The Supreme Court of British Columbia has given a possible new lease on life to a rejected Chinatown development in Vancouver.
On Dec. 9, 2022, Justice Jan Brongers ordered the City of Vancouver to reconsider a rejected application by Beedie Holdings Ltd. to build a nine-storey mixed-use building at 105 Keefer St.
Beedie presented seven different arguments against the city’s rejection of the proposal. Brongers dismissed all the arguments except one.
“The board’s decision is substantively unreasonable because the reasons provided by the board are inadequate,” Brongers writes in his judgment.
Beedie requested the court order the city to approve the application but Brongers only ordered a reconsideration, “as soon as is reasonably practicable.”
Beedie’s application sought to build a nine-storey mixed-use building with retail stores at street level and more than 100 residences in the upper floors. The development was to include a seniors’ cultural space and three levels of underground parking.
The 2017 proposal was met with public backlash, as noted in the judgment.
During a public engagement session, concerns were raised with the “proposed architectural design” including “whether the external design elements fit within the character of adjacent neighbourhood buildings,” reads the judgment.
“There was also an incident at the meeting involving some opponents of the project who vandalized a scale model of Beedie’s proposed structure.”
The application was rejected by the city’s Chinatown Historic Area Planning Committee, an advisory committee.
However, the development permit application was approved by the Development Permit Staff Committee, a group of senior city staff. They recommended the development permit board approve the permit with certain conditions.
But the permit was rejected with two voting against and one voting in favour.
“Because this is such an important site of such design significance to Chinatown and because I feel that the application has not met the design test in my view, I’m going to support the motion to refuse the application,” said board member Gil Kelley during the public review.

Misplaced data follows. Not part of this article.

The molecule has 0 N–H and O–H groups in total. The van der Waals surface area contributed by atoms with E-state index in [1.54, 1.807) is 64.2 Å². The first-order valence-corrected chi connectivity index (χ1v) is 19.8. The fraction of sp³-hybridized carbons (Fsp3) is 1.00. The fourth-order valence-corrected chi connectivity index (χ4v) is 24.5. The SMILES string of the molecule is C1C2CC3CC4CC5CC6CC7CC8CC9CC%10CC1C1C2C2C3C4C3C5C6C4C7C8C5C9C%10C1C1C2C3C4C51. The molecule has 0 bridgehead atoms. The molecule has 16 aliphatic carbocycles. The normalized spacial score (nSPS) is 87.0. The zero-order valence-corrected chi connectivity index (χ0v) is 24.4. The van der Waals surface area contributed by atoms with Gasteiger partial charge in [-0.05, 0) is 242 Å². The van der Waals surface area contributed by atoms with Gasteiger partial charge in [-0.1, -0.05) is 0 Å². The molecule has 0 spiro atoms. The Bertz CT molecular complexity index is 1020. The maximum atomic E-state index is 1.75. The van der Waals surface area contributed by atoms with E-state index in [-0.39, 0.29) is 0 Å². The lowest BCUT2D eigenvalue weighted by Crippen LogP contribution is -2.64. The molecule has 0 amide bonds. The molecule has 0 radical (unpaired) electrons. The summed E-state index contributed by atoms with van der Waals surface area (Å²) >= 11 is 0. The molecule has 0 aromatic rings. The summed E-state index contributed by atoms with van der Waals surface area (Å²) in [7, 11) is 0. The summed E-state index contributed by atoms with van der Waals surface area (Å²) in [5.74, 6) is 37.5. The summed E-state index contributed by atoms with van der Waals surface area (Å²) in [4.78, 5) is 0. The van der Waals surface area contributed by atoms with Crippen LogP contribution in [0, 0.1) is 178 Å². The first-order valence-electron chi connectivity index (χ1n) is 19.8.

In a formal letter sent to Beedie, the city cited non-compliance with zoning bylaws, development bylaws, site guidelines and neighbouring objections as their reasons for refusal.
The petition Brongers passed judgment on was filed by Beedie in 2019.
Central to Brongers’ decision making was a departure by the board from a particular past practice. Brongers noted the rejection marked the first time an application was outright refused in recent memory and that the board’s modus operandi is to approve projects with conditions in order to make them suitable for a given area.
“The board was obligated to explain why this longstanding past practice was departed from in the case of Beedie’s DP application,” writes Brongers.
During the petition hearing in June, the city denied any departure from past practice, regardless of agreeing there was no demonstrable example of the board refusing any other development permit applications in the past.
But the city’s argument was not good enough for Brongers.
“I have searched in vain for such a justificatory explanation” as to why the city did not explain its reasons for departing from the longstanding practice, writes Brongers
“In the absence of such an explanation, I find that the board’s decision was unreasonable.”
The City of Vancouver and representatives of Beedie were not available for comment prior to publication.